Tennessee Yields To Pressure From Doctors, Slowing A Once-Lauded Cost-Cutting Measure | Nashville Public Radio

Tennessee Yields To Pressure From Doctors, Slowing A Once-Lauded Cost-Cutting Measure

Jun 5, 2018

After months of resisting pressure from doctors, Tennessee's Medicaid program is slowing down an initiative meant to make physicians more cost conscious. They've complained about the so-called "episodes of care" payment model since its inception, though doctors initially cooperated with state officials in designing the program.

The first episodes (there are 48, currently) to roll out were the most straightforward. One was a common gallbladder removal. And surgeons like Matthew Mancini of Knoxville are now judged on how they keep all the costs related to that hospitalization under control. If the costs are low, they get a bonus. If high, the reimbursement from the state gets dinged. 

Sounds simple in theory. But Mancini, who is the president of the Tennessee Medical Association, says after five years, it has grown into an "administrative nightmare."

"They've created a model that for every health care dollar, you're going to spend half of it just trying to figure out how it was spent," he says.

Doctors have found a lot to disagree with. After all, medicine is complicated. So what if a patient returns to the hospital, but it's not entirely clear whether the ailment is new or a complication from an old one? There's also a lot that doctors argue is out of their control, like the cost to operate in their home hospital.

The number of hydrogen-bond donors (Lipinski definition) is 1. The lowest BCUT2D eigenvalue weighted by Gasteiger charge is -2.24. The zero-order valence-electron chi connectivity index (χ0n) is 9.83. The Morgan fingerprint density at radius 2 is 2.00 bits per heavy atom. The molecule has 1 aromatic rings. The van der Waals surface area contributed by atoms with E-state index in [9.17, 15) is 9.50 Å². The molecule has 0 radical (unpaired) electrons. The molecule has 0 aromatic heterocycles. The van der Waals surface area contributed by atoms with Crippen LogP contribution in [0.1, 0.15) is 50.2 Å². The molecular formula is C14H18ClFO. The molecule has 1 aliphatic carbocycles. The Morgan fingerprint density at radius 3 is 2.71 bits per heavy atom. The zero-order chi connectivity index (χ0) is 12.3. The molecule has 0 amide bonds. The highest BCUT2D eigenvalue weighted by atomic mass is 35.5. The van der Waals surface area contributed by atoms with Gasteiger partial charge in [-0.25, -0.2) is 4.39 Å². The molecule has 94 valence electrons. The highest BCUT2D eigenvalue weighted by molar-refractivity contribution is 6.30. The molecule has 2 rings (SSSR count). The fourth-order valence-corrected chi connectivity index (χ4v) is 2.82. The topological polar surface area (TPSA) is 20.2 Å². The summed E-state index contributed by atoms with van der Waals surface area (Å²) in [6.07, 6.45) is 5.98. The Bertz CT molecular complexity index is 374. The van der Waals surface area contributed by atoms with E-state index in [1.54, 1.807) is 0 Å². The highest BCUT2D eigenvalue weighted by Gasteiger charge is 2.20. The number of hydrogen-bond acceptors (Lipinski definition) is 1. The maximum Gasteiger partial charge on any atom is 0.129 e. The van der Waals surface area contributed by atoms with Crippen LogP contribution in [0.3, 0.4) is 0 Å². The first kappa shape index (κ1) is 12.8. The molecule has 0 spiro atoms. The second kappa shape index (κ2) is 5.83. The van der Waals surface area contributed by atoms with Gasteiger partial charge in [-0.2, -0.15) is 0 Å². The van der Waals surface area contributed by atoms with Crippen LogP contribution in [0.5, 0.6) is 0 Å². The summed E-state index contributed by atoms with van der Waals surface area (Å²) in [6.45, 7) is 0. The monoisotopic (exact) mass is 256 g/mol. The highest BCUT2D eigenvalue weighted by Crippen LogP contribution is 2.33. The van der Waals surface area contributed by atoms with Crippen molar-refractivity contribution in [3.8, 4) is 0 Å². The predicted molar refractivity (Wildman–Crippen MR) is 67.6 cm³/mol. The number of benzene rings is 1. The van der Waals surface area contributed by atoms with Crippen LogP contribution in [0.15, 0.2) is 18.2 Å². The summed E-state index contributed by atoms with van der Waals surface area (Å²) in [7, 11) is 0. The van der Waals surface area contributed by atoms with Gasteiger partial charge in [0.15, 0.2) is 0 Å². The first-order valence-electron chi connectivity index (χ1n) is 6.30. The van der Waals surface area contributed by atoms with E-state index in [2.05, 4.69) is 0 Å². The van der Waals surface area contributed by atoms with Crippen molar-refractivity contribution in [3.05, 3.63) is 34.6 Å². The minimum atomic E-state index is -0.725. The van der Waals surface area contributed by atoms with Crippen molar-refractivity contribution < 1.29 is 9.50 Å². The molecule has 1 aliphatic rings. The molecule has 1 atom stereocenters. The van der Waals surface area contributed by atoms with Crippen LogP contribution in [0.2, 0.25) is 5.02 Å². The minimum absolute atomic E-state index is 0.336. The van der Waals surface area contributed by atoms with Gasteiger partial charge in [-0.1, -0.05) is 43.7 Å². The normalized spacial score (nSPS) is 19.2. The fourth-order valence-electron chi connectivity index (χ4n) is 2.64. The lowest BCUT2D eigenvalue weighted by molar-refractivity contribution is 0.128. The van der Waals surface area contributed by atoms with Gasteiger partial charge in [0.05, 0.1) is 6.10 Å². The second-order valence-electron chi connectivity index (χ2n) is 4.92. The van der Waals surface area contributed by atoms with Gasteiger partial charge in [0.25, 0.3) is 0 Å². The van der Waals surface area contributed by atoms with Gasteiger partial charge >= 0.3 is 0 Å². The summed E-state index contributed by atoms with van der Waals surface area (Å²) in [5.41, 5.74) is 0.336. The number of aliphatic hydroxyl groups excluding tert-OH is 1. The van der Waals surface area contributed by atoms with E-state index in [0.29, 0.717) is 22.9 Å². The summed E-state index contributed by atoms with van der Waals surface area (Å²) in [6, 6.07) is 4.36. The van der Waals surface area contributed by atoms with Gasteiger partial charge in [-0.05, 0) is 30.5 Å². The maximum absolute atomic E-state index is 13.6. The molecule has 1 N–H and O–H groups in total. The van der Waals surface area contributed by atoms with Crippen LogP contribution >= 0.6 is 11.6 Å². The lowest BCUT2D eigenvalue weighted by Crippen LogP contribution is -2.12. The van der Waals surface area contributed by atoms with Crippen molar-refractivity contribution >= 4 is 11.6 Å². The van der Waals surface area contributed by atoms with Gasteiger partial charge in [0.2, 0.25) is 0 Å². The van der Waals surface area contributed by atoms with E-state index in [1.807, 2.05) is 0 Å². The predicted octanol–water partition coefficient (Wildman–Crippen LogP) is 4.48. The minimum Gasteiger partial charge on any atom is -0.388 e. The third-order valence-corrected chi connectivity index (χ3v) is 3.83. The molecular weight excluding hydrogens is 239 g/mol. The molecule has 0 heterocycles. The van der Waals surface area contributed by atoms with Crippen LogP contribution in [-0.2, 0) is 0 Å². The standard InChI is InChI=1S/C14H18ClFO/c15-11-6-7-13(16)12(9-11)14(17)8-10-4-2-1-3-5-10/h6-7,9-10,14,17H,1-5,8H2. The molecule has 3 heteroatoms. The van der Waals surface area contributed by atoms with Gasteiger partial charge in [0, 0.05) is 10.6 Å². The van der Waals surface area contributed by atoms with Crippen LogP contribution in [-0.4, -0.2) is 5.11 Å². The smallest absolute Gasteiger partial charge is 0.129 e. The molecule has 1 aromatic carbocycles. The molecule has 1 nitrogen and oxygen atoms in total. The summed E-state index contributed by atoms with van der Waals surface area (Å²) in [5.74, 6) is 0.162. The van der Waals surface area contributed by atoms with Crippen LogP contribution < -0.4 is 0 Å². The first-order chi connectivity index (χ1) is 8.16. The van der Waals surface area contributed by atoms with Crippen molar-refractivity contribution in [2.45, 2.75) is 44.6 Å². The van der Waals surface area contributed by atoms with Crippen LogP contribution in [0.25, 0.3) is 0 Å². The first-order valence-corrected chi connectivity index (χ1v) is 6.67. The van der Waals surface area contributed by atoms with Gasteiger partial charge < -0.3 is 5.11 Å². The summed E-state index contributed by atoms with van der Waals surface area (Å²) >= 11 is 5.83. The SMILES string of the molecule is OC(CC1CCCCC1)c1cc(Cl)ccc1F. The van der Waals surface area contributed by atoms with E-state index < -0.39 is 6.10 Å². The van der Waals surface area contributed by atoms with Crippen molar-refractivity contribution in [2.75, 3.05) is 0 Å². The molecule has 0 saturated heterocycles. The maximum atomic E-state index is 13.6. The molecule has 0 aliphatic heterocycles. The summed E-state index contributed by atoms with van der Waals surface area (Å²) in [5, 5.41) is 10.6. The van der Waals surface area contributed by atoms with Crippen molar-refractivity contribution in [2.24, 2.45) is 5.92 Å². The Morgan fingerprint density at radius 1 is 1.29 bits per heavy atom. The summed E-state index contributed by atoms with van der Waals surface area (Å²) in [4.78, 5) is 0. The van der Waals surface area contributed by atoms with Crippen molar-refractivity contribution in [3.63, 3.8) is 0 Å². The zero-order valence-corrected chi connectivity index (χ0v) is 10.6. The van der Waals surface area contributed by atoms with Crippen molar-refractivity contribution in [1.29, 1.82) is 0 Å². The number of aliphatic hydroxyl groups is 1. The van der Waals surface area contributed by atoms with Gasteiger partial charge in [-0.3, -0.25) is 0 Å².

TennCare, which covers 1.4 million low-income Tennesseans, is not halting the program. But the agency is not expanding it as planned for now. It's unclear when it will meet its goal of 75 episodes, which were supposed to be in place by 2019.

"During this time our team will continue to improve provider engagement and analysis of episode performance data," TennCare said in a written statement. "We are seeing success and savings with this strategy. We are just as committed today to our goal of paying for value in health care as we were when we began this initiative five years ago."

The announcement, which was included in a memo to physicians May 30, took many doctors by surprise, given that the TMA has been lobbying for this kind of relief since last year.

"I'm not sure what caused them to take a step back," Mancini says. "But we're ecstatic and hoping we can continue to slow this process down."